It wasn’t until my mother and I actually got into theater 2, where An Honest Liar was showing, that I was able to see who had turned out for the film. All of the other theaters had huge lines waiting to get in, presumably they were all a part of the film festival, theater 2 had, maybe, a couple dozen people inside.
In fairness, this was not An Honest Liar’s first stop through Dallas. A screening had been arranged several months before, in October 2014 (before my move to Dallas), so it is likely many people would have seen it then, also, the Angelika Theater was screening the movie for an entire week, with multiple show times, so the viewership might, as expected, be spread out. Still, compared to the activity that was being generated by the International Film Festival it was a little disappointing.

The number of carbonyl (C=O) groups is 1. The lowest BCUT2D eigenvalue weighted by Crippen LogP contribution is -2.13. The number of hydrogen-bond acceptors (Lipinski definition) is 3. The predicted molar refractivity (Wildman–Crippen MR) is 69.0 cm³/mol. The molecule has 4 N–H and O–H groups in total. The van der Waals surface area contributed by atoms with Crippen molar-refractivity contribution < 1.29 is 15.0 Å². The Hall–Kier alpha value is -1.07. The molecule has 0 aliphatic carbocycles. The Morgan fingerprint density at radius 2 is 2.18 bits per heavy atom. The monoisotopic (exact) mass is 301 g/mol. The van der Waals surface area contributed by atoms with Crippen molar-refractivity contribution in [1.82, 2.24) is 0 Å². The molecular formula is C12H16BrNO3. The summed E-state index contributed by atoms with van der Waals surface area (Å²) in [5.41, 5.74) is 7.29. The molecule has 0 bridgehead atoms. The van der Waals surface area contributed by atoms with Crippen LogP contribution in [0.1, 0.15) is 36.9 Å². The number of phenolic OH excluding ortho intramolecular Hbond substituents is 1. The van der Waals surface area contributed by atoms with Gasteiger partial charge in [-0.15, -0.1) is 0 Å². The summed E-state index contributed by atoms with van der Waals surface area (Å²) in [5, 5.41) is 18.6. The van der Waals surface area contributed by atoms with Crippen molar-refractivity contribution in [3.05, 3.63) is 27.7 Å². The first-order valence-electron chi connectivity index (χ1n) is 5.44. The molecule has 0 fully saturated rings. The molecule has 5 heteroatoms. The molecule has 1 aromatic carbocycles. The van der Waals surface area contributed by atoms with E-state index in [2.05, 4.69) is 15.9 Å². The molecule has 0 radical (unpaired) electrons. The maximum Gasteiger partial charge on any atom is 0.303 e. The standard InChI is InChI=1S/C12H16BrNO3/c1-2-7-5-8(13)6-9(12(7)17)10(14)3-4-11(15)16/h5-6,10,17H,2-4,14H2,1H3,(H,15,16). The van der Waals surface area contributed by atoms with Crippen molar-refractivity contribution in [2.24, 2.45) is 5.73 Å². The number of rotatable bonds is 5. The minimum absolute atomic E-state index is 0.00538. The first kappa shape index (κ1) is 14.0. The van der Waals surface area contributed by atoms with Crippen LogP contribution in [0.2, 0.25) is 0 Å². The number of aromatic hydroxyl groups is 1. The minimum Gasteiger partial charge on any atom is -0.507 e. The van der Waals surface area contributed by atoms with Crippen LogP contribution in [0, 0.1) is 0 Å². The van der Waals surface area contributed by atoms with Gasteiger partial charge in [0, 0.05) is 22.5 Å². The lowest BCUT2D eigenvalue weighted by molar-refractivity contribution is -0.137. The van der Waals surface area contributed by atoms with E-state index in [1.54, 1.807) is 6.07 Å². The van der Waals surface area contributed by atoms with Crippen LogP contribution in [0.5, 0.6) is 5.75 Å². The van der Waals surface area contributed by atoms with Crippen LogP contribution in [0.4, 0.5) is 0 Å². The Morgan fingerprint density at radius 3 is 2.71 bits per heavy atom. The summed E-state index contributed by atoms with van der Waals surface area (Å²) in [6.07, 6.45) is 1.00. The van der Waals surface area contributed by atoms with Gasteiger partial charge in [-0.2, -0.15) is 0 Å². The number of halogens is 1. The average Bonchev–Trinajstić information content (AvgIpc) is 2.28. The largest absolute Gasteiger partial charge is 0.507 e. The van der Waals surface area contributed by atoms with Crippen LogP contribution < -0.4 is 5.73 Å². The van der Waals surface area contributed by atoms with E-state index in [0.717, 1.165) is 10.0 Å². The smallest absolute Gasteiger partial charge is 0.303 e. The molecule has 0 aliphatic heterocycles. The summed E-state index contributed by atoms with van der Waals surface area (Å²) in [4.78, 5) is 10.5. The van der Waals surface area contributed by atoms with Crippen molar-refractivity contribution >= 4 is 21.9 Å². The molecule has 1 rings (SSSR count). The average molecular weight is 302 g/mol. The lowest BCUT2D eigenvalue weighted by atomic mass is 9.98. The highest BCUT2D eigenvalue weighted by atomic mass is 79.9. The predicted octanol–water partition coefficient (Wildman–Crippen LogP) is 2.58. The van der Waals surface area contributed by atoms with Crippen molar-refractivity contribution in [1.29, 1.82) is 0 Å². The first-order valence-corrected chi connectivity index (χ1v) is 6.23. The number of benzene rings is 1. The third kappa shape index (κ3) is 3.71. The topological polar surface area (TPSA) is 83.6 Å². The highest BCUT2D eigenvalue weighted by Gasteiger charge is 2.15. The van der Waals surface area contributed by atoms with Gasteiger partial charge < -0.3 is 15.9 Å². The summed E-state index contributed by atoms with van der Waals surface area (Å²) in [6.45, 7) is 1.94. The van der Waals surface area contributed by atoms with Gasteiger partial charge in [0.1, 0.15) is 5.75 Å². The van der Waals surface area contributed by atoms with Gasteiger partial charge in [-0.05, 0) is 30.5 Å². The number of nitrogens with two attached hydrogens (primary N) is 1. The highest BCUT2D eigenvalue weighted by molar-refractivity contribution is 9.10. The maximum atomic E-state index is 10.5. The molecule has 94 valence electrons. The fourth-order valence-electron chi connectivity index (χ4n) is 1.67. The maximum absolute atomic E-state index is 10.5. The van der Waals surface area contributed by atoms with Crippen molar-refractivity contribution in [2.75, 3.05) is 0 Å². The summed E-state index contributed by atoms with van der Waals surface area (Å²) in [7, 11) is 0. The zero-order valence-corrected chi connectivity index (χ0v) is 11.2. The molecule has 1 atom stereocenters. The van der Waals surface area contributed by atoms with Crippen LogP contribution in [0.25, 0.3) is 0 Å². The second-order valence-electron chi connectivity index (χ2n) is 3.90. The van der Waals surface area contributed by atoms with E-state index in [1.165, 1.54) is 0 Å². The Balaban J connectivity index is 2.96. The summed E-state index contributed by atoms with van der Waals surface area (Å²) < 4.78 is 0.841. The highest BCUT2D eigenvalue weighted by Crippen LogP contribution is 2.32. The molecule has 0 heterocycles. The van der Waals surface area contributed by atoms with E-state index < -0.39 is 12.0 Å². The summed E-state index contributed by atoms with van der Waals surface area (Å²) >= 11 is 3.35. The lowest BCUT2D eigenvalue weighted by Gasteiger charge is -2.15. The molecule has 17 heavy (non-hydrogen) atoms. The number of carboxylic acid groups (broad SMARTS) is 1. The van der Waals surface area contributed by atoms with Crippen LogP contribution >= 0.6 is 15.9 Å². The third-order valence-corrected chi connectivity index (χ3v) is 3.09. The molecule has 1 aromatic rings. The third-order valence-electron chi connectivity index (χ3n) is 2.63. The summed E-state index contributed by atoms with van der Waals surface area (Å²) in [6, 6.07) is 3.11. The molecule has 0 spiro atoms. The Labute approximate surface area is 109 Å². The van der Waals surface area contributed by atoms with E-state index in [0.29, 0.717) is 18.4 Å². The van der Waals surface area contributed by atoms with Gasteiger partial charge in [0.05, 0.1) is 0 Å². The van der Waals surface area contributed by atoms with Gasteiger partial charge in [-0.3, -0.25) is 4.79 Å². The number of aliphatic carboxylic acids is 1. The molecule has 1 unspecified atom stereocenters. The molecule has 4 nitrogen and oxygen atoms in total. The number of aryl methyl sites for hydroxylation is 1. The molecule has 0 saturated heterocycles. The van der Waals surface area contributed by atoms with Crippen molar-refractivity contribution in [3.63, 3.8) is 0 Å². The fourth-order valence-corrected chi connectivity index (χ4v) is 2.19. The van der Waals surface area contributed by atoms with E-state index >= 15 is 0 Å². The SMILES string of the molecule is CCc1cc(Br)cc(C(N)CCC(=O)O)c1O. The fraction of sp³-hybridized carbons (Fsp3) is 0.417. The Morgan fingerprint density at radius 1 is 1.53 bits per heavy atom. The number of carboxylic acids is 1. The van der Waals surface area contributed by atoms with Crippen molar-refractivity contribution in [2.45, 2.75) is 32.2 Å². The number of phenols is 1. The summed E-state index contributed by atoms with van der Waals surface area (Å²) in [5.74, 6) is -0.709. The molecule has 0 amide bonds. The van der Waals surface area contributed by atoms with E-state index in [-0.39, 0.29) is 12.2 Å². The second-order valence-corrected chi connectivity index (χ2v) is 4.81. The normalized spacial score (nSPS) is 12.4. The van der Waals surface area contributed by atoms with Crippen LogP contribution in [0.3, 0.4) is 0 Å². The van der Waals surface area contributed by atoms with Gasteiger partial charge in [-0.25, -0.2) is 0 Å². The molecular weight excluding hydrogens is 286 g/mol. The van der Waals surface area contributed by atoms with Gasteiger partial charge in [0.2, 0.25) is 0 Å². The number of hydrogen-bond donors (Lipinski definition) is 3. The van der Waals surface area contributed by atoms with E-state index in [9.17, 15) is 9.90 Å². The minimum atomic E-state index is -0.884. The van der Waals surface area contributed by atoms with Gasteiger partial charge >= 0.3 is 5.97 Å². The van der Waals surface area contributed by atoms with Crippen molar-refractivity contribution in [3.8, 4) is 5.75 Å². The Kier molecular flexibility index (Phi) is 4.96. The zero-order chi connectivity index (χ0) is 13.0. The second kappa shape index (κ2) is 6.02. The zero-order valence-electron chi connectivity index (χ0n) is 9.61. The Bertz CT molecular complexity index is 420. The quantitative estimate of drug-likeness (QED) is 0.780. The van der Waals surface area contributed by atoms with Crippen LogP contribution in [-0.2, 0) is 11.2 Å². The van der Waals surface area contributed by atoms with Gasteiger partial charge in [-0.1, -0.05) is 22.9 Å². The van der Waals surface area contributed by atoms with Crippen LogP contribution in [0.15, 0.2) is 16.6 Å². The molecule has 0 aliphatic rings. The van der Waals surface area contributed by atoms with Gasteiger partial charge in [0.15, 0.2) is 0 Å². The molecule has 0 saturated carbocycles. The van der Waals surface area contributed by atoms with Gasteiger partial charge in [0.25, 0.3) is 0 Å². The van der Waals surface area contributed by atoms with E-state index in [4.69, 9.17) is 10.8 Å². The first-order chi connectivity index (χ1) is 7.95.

The lights went down and they started to play the trailers. An Honest Liar is a small film, so there were only two trailers. I forget what the first was about, but I laughed out loud when the trailer for the second film came on. It opened with an earnest looking man wandering through some barren landscape holding two divining rods looking for water. You have got to be kidding me, I thought! The narrator said something like, “He knew how to find water, but he couldn’t find his own sons.”
It turns out the trailer was for some bloated looking film starring Russell Crowe looking for his sons after World War I, called The Water Diviner.